It's been a year since the launch of Paintback, Australia's first national scheme that allows households and trade painters to responsibly dispose of unwanted paint and packaging. How has the scheme fared?

Paintback has released its report - First Coat - this month and chairman Jim Liaskos said in the last 12 months, the scheme has established 47 collection sites across the country, spanning all states and territories. These sites are located within 20km of 60% of the population.

Three mobile collection events have been held in WA, collecting more than 36,000kg and to date, the scheme has collected more than one million kilograms of waste paint and packaging across Australia.

By volume, Paintback covers more than 95% of architectural and decorative paint in Australia.

"The financial position of Paintback remains solid. It has sufficient funds to maintain the rapidly growing collection and processing network, the public education and awareness campaigns and to create a significant research and development program," Liaskos added.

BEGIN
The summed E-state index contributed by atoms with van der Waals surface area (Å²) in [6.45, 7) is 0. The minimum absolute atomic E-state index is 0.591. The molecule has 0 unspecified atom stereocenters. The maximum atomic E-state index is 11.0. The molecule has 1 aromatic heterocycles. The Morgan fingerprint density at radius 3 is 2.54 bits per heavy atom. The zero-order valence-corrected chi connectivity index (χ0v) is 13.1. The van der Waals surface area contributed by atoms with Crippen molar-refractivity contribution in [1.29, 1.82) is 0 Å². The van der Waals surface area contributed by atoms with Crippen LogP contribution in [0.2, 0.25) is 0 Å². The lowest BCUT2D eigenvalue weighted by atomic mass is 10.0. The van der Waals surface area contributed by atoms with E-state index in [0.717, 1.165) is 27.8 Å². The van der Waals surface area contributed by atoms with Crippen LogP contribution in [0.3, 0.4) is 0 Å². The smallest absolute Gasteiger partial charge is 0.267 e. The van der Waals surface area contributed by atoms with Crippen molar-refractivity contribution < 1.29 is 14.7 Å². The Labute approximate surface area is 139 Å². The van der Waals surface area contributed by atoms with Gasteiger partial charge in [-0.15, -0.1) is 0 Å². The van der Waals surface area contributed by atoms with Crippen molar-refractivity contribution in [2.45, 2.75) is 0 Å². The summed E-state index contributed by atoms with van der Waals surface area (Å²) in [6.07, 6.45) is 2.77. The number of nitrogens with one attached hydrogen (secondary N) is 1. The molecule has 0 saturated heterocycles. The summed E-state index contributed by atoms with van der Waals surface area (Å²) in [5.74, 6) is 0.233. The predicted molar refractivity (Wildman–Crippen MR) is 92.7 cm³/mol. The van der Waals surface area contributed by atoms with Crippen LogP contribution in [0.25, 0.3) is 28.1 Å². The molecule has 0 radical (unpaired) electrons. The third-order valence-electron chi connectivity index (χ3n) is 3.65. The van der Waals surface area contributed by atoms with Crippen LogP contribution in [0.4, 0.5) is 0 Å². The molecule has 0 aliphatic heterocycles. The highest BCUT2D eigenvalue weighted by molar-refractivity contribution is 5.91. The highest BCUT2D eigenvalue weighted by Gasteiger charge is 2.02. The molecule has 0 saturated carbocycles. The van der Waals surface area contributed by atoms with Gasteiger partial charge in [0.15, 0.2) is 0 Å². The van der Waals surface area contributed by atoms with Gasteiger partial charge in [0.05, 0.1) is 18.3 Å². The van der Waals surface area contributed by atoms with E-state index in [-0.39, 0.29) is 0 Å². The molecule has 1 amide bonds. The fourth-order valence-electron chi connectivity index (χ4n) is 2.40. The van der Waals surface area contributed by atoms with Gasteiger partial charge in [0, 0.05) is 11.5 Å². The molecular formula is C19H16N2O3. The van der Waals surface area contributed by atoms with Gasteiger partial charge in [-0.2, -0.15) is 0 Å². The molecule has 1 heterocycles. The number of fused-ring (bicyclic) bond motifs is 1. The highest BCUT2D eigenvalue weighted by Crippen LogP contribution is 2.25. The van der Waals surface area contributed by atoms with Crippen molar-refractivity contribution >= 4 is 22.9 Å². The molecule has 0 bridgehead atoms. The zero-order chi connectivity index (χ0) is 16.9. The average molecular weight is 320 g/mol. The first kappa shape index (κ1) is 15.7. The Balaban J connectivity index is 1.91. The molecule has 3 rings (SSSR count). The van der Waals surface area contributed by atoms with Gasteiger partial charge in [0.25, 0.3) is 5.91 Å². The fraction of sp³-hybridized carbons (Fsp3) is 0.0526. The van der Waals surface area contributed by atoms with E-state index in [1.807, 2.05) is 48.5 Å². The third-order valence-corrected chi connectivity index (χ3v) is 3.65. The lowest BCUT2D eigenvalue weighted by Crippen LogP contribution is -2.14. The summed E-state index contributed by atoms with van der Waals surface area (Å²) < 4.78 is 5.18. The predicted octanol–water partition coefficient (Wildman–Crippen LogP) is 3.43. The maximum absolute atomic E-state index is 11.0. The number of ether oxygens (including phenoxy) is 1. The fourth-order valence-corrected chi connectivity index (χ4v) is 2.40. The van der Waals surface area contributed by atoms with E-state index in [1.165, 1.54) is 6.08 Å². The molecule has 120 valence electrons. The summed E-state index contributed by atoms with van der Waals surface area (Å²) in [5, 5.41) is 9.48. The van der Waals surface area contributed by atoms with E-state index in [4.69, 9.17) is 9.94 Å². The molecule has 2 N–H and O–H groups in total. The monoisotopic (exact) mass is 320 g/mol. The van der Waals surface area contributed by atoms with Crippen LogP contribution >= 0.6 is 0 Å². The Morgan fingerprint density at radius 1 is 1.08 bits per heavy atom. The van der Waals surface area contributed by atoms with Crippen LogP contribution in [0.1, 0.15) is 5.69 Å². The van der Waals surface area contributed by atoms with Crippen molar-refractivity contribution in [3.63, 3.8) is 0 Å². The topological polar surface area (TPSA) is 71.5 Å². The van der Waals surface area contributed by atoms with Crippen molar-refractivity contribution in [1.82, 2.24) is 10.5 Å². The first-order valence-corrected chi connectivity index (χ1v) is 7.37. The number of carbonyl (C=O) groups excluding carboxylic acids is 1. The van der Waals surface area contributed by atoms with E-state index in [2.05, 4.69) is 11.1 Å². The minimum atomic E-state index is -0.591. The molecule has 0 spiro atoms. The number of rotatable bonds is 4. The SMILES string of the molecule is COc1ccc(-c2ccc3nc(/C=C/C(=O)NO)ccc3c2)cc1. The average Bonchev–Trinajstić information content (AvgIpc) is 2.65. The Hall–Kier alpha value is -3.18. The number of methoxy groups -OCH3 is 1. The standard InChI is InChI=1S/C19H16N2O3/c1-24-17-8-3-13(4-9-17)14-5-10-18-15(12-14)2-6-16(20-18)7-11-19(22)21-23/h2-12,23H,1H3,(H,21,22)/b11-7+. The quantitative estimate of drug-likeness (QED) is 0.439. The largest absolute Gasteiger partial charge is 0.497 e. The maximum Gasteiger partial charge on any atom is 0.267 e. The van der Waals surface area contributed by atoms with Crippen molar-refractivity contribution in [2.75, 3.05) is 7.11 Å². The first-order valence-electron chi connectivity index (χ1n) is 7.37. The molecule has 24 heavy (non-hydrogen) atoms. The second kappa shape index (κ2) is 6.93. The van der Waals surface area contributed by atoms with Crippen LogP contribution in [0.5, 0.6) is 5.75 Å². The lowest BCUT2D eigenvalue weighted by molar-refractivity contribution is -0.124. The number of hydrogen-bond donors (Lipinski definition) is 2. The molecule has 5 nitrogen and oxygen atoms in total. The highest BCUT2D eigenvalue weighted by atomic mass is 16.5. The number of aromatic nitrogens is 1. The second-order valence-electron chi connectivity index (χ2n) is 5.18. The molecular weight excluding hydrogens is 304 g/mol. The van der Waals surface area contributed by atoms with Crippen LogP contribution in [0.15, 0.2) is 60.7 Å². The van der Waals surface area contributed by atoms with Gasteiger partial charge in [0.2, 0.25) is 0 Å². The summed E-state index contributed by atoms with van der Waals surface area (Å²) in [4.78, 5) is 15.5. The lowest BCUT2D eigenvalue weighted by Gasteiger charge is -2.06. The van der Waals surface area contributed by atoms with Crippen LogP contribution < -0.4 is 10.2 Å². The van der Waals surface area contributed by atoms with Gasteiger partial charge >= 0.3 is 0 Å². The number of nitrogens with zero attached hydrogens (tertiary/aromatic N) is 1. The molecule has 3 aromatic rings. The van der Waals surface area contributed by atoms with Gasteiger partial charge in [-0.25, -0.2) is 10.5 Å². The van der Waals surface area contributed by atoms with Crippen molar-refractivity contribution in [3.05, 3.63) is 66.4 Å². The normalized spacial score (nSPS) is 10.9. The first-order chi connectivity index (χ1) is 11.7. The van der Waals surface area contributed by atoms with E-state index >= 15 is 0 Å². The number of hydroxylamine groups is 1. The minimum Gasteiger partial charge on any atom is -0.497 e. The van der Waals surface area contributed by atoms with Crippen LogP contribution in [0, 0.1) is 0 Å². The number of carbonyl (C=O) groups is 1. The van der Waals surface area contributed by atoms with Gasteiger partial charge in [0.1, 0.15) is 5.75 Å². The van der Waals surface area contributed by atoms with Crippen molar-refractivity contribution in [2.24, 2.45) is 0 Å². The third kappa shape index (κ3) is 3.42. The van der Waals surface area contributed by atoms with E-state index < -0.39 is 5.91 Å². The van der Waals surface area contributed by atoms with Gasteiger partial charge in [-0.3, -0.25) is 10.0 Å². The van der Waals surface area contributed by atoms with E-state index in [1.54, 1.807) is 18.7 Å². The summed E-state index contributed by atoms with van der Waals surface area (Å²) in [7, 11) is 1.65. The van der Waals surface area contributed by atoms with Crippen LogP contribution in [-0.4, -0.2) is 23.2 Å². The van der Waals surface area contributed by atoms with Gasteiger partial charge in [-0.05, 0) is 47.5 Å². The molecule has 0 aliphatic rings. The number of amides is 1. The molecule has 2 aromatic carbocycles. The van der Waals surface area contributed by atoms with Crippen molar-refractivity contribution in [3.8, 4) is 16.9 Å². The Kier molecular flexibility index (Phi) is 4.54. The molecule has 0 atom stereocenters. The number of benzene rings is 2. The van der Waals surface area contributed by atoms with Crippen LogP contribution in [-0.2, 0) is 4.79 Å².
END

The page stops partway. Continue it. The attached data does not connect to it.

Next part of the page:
Looking ahead, Paintback aims to divert more than 45 million kilograms of unwanted paint and packaging from landfills by 2021.

It said that over the next two to three years, the scheme will continue to establish permanent collection sites across the country, providing service to within 20km of 85% of the population and 40km in regional areas.

In regions that do not have the infrastructure to support permanent sites, Paintback will run mobile collection events.

Paintback is also investing in research to identify technologies that can better capture resources from waste paint and its aim is to recover 90% by volume of all unwanted materials collected.